I anticipated the State of the Union Address, more or less, correctly, though I underestimated Obama’s forthrightness. He entered softly, calling for bi-partisanship, but he followed up with a pretty big stick, strongly arguing for his agenda, including, most spectacularly, the matter of class and class conflict, daring the Republicans to dissent, ending the speech on a high emotional note on gun violence and the need to have a vote on legislation addressing the problem. Before the speech, I wondered how President Obama would balance assertion of his program with reaching out to Republicans. This was an assertive speech.
The script was elegantly crafted, as usual, and beautifully performed, as well. He embodied his authority, with focused political purpose aimed at the middle class. This got me thinking. As a sociologist, I find public middle class talk confusing, though over the years I have worked to understand the politics. I think last night it became clear, both the politics and the sociology.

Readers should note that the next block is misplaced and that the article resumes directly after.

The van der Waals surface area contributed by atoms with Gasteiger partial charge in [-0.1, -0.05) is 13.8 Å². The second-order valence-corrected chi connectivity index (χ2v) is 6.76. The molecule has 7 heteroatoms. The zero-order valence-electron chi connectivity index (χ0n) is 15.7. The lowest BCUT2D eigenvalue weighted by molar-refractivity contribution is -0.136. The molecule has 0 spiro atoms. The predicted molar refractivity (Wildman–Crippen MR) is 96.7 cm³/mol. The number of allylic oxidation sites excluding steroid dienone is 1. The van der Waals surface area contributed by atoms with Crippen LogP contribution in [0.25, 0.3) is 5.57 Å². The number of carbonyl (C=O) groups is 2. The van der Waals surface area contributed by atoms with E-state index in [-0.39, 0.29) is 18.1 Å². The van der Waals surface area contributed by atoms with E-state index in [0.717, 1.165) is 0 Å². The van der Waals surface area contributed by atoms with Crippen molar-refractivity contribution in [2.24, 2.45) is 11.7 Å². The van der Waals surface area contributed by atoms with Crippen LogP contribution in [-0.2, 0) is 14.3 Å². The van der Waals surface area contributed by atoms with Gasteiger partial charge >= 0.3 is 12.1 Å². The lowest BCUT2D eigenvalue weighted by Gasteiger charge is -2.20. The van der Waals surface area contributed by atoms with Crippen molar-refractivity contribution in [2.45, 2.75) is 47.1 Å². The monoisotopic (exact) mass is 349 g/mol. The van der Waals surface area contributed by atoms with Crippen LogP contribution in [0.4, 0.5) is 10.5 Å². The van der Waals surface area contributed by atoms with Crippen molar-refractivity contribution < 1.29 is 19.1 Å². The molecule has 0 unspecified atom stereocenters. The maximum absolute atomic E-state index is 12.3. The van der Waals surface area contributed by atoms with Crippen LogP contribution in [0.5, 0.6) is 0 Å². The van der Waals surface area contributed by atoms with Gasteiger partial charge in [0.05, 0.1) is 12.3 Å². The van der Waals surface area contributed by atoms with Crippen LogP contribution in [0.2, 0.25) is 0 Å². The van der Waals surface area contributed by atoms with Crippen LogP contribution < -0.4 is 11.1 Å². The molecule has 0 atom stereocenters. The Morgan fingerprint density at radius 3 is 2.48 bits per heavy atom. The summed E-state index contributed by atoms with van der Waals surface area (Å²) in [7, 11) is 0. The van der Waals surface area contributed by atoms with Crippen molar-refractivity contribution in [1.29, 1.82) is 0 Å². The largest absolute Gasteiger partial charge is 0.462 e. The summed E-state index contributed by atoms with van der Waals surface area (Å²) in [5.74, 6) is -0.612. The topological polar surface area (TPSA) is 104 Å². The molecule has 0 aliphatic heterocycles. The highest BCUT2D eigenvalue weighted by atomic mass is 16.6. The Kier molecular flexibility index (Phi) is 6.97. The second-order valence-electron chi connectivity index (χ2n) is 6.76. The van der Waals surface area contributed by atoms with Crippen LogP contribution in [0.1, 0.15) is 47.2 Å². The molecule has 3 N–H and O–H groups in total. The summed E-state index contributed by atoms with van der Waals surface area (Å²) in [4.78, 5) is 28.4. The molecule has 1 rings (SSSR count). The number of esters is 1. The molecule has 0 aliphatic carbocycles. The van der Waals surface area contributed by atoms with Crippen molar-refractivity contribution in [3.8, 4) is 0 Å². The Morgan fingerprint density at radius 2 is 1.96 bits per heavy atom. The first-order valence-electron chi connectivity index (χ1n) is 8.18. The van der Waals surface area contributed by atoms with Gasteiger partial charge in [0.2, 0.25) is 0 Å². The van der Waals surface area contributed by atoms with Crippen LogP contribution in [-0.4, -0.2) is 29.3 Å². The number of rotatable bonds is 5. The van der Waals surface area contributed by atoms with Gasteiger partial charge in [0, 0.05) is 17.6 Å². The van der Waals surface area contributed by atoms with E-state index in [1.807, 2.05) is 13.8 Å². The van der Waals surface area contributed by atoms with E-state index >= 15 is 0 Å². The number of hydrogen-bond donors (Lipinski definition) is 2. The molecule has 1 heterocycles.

Obama is seeking to sustain his new governing coalition, with the Democratic majority in the Senate, and the bi-partisan coalition in the House, although he is working to form the coalition more aggressively than I had expected. He is addressing the House through “the people,” with their middle class identities, aspirations and fears.
In my last post, I observed and then suggested:
“Obama’s recent legislative victories included Republican votes on the fiscal cliff and the debt ceiling. I believe he will talk about the economy in such a way that he strengthens his capacity to draw upon this new governing coalition. He will do it in the name of the middle class and those aspiring to be in the middle class. This is the formulation of Obama for ordinary folk, the popular classes, the great bulk of the demos, the people. In this speech and in others, they are the subjects of change, echoing Lincoln’s Gettysburg Address: government of the . . .